Before its finale in 2020, Criminal Minds was one of the longest-running police procedural shows on television. For fifteen seasons of the CBS hit, we followed the investigations of the Behavioral Analysis Unit or the BAU, an elite FBI task force.
Unlike police procedurals where the focus is on forensics or homicides, the BAU conducted psychological profiling of serial killers so they could hunt them down.
The unique focus was an exciting addition to the genre when Criminal Minds episodes first aired in 2005. For any true crime fan who’s read about the likes of Ted Bundy, Aileen Wuornos, or John Wayne Gacy, it was exciting to get into the minds of serial killers.
Why do they feel compelled to do what they do? Did they have traumatic childhoods that drove them to kill? Or, as with serial killers like Ted Bundy, Jeffrey Dahmer, and Dennis Rader, did they grow up in supportive households but were, quite simply, psychopaths?
These were the questions the BAU usually tried to answer in each episode of Criminal Minds. They’d map these out to create a profile of an unknown subject or an unsub. Even if they didn’t know who it was yet, the BAU could usually determine the next move of the unsub based on their profile.
It was even more fascinating when they connected the fictional case to real ones. In the U.S., there were about 30 serial killers operating in 2015, down from the 151 that terrorized the country in 1994. In a twisted way, true crime and the serial killings that were rampant in the 20th century supplied shows like Criminal Minds with enough true-to-life events to draw inspiration from.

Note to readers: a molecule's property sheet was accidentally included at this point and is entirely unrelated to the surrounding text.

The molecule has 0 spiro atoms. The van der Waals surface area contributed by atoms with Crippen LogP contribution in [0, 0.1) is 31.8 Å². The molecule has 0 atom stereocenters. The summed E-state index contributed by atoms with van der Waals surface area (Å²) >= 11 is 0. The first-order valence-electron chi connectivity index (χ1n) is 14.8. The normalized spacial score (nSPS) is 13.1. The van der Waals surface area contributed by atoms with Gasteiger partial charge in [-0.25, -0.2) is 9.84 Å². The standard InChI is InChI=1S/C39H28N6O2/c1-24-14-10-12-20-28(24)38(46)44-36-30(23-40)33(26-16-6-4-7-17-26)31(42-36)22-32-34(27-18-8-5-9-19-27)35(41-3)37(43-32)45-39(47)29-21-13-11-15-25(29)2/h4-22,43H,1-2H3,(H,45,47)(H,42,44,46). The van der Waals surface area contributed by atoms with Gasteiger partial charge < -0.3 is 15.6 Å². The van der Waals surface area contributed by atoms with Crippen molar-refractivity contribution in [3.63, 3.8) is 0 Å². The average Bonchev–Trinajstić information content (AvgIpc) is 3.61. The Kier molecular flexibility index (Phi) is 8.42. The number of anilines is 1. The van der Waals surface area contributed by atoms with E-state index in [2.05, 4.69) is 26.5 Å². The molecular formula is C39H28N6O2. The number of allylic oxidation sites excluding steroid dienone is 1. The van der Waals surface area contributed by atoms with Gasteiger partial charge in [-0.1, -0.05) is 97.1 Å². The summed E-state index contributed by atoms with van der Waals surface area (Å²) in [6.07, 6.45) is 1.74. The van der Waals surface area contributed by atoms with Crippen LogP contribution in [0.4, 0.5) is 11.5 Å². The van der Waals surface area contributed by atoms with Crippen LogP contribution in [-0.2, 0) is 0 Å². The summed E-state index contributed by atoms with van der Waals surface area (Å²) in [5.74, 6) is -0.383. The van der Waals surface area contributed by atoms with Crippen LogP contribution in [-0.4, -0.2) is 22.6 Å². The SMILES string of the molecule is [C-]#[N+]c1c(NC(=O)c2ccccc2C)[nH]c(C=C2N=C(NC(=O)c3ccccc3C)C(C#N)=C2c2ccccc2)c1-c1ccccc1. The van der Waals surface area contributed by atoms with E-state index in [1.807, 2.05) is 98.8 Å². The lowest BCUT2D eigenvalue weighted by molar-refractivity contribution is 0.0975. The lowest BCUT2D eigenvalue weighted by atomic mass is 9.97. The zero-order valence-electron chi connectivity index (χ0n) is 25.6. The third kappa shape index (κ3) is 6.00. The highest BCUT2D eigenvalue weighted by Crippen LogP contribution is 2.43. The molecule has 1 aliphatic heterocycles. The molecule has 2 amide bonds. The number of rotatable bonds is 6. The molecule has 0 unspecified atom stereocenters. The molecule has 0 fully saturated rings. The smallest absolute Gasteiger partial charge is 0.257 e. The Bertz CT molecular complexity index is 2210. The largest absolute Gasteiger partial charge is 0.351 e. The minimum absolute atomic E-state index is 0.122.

Criminal Minds Episodes Based on Real-Life Killers
Unfinished Business (Season 1, Episode 15)
A retired FBI agent works with the BAU to reopen the case of the Keystone Killer who’s been inactive for 18 years but is now killing again.
The murders of seven women were linked together by the intricate knots used to tie them up. The killings and letters from the unsub eventually stopped, leading the FBI to believe that he died, moved away, or was incarcerated.
This Criminal Minds episode is largely based on Dennis Rader, who named himself the BTK (bind, torture, kill) Strangler for his modus operandi. Rader was a stalker. He learned the routines of his victims, most of whom were older women, so he could enter their homes and attack them without interruption.
Between the years of 1974 and 1991, he killed ten people in Kansas. During that time, he also taunted the police with letters, much like Criminal Minds’ fictional Keystone Killer. “How many people do I have to kill before I get my name in the paper or some national attention,” asks one of Rader’s letters to the department.
It was actually Rader’s thirst for recognition of his crimes that finally got him arrested in 2005 after a long cooling off period. The Witchita Eagle published an article suggesting that the BTK Strangler is no longer a threat to the cities of Witchita and Park City.
This triggered Rader, who was later diagnosed with narcissistic personality disorder, to resume his reign of terror. But he became sloppy and left forensic clues that led investigators to his identity and location.
There are plenty of similarities between Dennis Rader and the unsub in this episode of Criminal Minds, from victimology to the method in which they killed.
Even the mind games they played, with the taunting letters and puzzles, created a similar profile of a serial killer with a need for control and recognition for their crimes, almost as uncontrollable as their urge to kill.